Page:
19 February 2021
El Cajon Mountain Trail
(12 miles, +3,800/-3,800 feet).
Half Cookie and I have been wanting to do this hike for a while now. It is reputedly the “toughest hike in San Diego” so I thought it would be a good training hike for my upcoming attempt to thru-hike the Pacific Crest Trail. I don’t think it was as difficult as Rabbit Peak or the hike back from Agua Caliente to Mount Stephenson, but let’s just say I think I’m going to sleep well tonight!
The thing that makes this hike challenging is that the elevation gain is very steep, very slippery (often decomposed granite sand on slabs), and paradoxically, a lot of it happens AFTER you climb El Cajon Mountain. It’s not really a hike I would want to do again, but it does give some nice views of the ex urban San Diego chaparral and at the top you can see pretty much all the tall mountains in Southern California.
The parking lot sits right on Wildcat Canyon Road, and they just opened when we got there at 8am. It’s a half mile walk up a steep concrete road to the trailhead, and right before then a local ranch has an honor-system fruit stand (nice!).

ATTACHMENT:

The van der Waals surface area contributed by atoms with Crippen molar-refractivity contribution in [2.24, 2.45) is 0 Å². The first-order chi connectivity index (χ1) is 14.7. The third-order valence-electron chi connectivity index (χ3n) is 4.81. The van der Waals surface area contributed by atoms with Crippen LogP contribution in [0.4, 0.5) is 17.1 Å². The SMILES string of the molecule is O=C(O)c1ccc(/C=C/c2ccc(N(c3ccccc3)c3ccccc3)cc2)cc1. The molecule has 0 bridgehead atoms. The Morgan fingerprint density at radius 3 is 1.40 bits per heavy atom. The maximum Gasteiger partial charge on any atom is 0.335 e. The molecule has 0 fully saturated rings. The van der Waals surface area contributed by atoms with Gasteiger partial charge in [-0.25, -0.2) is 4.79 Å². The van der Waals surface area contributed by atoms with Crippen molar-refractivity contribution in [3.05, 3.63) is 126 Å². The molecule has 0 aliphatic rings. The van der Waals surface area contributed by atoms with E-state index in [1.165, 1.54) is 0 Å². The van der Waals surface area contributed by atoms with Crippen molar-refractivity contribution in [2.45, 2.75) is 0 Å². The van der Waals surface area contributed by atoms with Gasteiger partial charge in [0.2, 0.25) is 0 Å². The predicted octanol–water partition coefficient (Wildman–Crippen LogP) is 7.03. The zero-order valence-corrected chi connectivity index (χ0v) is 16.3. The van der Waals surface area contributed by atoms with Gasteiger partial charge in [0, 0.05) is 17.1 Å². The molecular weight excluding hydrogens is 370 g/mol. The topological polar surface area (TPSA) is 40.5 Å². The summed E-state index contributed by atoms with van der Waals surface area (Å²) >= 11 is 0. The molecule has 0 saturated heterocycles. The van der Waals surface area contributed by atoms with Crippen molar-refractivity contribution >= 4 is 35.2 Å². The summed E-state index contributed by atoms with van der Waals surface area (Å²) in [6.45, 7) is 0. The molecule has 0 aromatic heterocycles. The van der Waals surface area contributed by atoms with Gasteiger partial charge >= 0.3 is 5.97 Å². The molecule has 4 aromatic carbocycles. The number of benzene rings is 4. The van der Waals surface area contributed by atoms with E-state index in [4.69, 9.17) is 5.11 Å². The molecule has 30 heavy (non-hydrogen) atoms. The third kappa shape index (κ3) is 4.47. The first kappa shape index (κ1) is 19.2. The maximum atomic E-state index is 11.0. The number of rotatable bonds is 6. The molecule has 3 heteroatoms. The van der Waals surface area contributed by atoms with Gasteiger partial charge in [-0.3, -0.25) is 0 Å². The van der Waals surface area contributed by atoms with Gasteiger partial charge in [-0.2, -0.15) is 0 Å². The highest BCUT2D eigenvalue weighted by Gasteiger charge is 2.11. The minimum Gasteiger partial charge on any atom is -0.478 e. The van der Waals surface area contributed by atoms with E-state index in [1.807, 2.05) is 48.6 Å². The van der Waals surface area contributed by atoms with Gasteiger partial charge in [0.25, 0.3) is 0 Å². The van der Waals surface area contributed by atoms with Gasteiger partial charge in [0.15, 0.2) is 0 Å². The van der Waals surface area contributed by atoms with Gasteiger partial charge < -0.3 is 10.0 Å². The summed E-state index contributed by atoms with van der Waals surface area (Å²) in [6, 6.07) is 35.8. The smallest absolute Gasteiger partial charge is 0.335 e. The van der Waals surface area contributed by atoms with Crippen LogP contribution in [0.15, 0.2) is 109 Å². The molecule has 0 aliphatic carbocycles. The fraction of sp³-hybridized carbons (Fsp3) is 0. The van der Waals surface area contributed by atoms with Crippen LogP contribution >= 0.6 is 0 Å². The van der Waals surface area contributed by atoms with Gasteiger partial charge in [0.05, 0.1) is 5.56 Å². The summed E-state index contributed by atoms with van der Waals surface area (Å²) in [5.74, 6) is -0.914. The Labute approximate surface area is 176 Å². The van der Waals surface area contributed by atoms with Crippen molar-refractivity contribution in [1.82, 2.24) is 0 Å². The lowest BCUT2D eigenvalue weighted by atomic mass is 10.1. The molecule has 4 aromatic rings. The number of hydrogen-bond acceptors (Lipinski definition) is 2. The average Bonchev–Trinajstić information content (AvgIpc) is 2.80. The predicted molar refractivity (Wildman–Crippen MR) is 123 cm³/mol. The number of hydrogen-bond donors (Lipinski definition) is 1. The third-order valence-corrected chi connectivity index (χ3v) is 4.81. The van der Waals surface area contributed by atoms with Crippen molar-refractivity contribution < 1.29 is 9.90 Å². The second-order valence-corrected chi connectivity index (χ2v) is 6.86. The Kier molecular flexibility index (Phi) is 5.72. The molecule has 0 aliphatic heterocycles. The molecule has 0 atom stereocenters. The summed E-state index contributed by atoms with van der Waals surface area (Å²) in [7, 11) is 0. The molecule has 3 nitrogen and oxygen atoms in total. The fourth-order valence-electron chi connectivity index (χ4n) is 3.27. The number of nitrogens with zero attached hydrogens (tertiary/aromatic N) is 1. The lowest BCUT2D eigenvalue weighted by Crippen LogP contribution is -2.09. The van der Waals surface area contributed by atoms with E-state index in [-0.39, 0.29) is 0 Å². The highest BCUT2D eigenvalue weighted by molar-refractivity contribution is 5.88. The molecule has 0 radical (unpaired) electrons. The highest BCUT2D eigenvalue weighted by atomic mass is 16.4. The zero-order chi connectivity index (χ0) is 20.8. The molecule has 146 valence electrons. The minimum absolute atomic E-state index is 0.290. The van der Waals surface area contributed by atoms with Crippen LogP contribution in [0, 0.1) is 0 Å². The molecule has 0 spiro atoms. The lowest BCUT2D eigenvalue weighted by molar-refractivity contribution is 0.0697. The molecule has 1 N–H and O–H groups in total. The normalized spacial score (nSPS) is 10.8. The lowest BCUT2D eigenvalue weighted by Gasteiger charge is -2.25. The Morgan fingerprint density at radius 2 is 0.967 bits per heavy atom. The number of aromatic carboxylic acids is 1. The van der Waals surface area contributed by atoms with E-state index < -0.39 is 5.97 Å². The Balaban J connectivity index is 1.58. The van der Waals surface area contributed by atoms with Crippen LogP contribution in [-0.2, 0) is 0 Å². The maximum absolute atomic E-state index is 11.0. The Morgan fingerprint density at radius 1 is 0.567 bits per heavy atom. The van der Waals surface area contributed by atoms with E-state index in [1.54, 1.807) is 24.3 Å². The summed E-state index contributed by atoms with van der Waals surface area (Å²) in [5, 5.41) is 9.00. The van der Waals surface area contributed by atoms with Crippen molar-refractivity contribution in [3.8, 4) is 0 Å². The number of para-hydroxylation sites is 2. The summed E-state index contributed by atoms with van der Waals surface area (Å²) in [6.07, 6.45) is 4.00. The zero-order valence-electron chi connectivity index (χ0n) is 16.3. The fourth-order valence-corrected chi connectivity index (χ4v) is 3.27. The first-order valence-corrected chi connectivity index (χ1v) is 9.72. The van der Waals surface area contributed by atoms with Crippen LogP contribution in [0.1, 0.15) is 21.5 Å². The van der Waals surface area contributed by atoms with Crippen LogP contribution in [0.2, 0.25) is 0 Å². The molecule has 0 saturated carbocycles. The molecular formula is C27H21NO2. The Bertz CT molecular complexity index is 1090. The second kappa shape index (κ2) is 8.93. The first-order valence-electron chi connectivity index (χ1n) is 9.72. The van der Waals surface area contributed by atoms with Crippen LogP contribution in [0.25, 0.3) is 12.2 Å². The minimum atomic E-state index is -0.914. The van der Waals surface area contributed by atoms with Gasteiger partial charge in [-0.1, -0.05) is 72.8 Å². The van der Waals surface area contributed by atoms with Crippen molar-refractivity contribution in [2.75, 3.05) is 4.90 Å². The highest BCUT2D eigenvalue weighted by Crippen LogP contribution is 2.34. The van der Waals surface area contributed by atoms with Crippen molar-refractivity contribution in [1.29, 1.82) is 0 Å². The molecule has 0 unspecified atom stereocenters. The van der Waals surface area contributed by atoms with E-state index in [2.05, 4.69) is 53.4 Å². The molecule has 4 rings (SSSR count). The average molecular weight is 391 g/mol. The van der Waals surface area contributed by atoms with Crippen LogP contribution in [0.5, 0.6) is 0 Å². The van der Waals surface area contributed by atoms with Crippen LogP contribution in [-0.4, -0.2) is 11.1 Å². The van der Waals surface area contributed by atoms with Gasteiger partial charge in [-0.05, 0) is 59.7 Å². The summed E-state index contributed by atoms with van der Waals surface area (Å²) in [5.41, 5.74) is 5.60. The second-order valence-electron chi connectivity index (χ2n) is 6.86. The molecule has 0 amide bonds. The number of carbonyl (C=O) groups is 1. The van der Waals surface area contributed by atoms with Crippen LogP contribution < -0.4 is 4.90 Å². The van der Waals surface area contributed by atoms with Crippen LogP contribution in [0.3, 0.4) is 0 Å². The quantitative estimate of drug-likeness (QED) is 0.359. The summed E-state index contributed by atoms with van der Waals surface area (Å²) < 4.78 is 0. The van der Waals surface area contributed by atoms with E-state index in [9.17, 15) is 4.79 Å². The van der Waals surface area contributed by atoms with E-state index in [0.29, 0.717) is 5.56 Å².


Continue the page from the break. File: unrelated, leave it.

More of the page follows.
We continued road walking past the trailhead, but there is now a nice footpath with switchbacks that you can take, too, for the first half mile or so (we missed it on the way up). Soon you get over the first ridge and a view of the whole day opens up
We slogged our way up and down some steep jeep roads that seemed not to care at all about local topography.
At the 3 mile mark there is a warning not to proceed if it is after noon because the parking lot is locked at 5:30pm (sharp!). Fortunately, it was only 9:30am so we trudged onward.
The really crazy thing about this trail is that it is a real roller coaster, and soon we lost nearly all the elevation we had gained. And it was nice not to push hard in the hot sun, but it was so slippery in places that Half Cookie and I both agreed it was actually preferable to go up instead of down.
Not too far from the saddle with El Capitan, an old jeep lies rusting on the side of the trail.
And then right past the saddle, the real fun begins. A climb that feels vertical at times, straight through the chaparral.
Then we headed back down. And then up. And then down again. And then up again.
On our way back we saw some para-gliders riding the currents around the ridge.
And then when we were almost back we found the new trail I mentioned above. It was sweet relief to ride switchbacks back down to the trailhead.